The Writing Center (WC) where I work is still relatively quiet only mere days into the summer semester, so it’s a little easier to dive into research articles and get the staff involved in as many projects as possible before the fall is upon us. Probably my favorite part about this time of year, though, is that I have more time for reflection, and something I’d like to reflect on today is a particular instance from last semester that was extremely frustrating in the moment but taught me an important lesson in leadership. More important than my frustration is that this particular instance emphasized that while playing the blame game is easier in the moment, looking inwards for the root of an issue can be far more productive.
So this is what happened. One evening last spring I received an email from a concerned student who had booked an online appointment with a tutor. The appointment was scheduled for thirty minutes beginning at 7:00 p.m.but it was 7:45 p.m. when I received the student’s email. The student was unsure whether the tutor had finishing reviewing their submission as indicated by the lack of an email with feedback from the tutor. Normally students expect these emails within 5-10 minutes of the appointment concluding, so naturally the student was worried.
I called the office moments later and found that the tutor had already left for the evening. Another tutor was still in the office but was unable to find the document on our computers. Finally, I called the tutor who had left. She sounded confused and concerned but what made this particularly frustrating at the time was that this wasn’t the first time something similar had happened with this tutor.
Worse than this not being the first offense was the fact that the student’s writing submission was a graduate school application letter due at midnight. So of course now I felt even worse about the whole thing.
Frankly, thinking that the WC couldn’t provide a student with the services they desired kills me. However, I took a look at the student’s letter myself in an attempt to give the most comprehensive feedback possible given the time constraints. By 9:00 p.m. I was finished, still frustrated, but now confused as to how a relatively simple procedure went wrong.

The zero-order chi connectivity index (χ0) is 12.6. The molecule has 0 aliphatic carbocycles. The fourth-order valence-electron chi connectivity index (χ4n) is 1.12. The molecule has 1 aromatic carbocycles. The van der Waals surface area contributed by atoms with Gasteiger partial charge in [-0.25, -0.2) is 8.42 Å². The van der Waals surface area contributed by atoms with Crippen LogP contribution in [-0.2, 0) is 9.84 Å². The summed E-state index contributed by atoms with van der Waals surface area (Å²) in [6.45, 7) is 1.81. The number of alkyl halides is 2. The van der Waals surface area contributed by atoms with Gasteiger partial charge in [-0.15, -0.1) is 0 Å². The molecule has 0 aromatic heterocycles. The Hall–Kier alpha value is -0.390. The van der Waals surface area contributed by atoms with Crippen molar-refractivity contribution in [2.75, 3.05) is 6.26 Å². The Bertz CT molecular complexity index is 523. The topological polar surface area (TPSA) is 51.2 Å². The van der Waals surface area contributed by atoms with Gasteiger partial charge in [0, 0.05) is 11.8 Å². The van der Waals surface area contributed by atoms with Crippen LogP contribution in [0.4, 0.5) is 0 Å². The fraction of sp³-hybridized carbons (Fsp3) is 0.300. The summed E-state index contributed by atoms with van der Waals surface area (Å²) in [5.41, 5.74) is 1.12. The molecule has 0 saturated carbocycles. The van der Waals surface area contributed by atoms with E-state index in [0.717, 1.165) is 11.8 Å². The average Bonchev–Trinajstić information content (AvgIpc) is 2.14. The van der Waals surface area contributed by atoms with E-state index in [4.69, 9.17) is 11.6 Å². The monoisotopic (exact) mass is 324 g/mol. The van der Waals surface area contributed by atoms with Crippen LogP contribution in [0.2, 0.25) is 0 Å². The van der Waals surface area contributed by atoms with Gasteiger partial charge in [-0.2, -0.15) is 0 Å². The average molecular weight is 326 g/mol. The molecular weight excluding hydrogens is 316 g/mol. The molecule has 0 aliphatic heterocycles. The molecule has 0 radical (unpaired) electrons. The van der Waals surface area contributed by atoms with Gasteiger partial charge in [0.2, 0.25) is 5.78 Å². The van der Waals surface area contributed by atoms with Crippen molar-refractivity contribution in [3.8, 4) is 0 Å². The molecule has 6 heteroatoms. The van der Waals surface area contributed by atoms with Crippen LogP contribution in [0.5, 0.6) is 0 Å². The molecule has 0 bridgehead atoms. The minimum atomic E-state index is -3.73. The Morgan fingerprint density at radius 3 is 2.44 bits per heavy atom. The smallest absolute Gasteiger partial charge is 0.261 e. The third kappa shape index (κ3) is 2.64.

Specifically, this problem highlighted three performance-related issues:
1) First, the tutor failed to send the feedback she recorded for the student as soon as she was finished reviewing the submission.
2) Similarly, the feedback wasn’t saved properly and therefore was unretrievable.
3) Finally, the tutor left the office on a whim without informing the WC Manager or myself. A text message would’ve been fine. Had I been asked, I wouldn’t have thought twice about letting someone off early if their schedule was clear, but leaving without permission is another story.
Honestly, I wasn’t sure how to react the next day. Rather than reacting in haste I waited, reflected, recorded my thoughts, and I spoke to people I confide in outside the office, like the WC Manager.
Then BAM! All of a sudden it hit me. That evening it was easier to be frustrated with this tutor, but down the road would reprimanding this one tutor solve potential problems in the future?
Perhaps if I ensured my staff was better prepared then they would be capable of troubleshooting any problems that occur in the office, especially with the online portion of our tutoring.
So what did I learn? I realized that the WC was in need of an administrative overhaul. The long term efforts of the WC would not be enhanced by singling out one employee, but rather by focusing on all of the employees. For instance, we’re without a properly updated student employee handbook or a method of documenting positive and negative occurrences. Additionally, I realized I probably need to reiterate my expectations periodically throughout the semester rather than waiting for an issue to arise for me to address them.
In the end, my initial frustrations from the incident amounted to a brief conversation with the tutor, nothing more. Day by day as a supervisor I’m learning more about leadership and my ability to positively impact a student worker with opportunities to learn and reinvent our procedures rather than simply casting aspersions following every issue.
This post is part of the Emerging SA Pro series following 4 awesome people: Alexandria, Doug, Emily, and Alexander, as they blog monthly about 1 year of their journey as either a new SA Pro or SA grad student. We are proud to help them share their stories as they break into our field.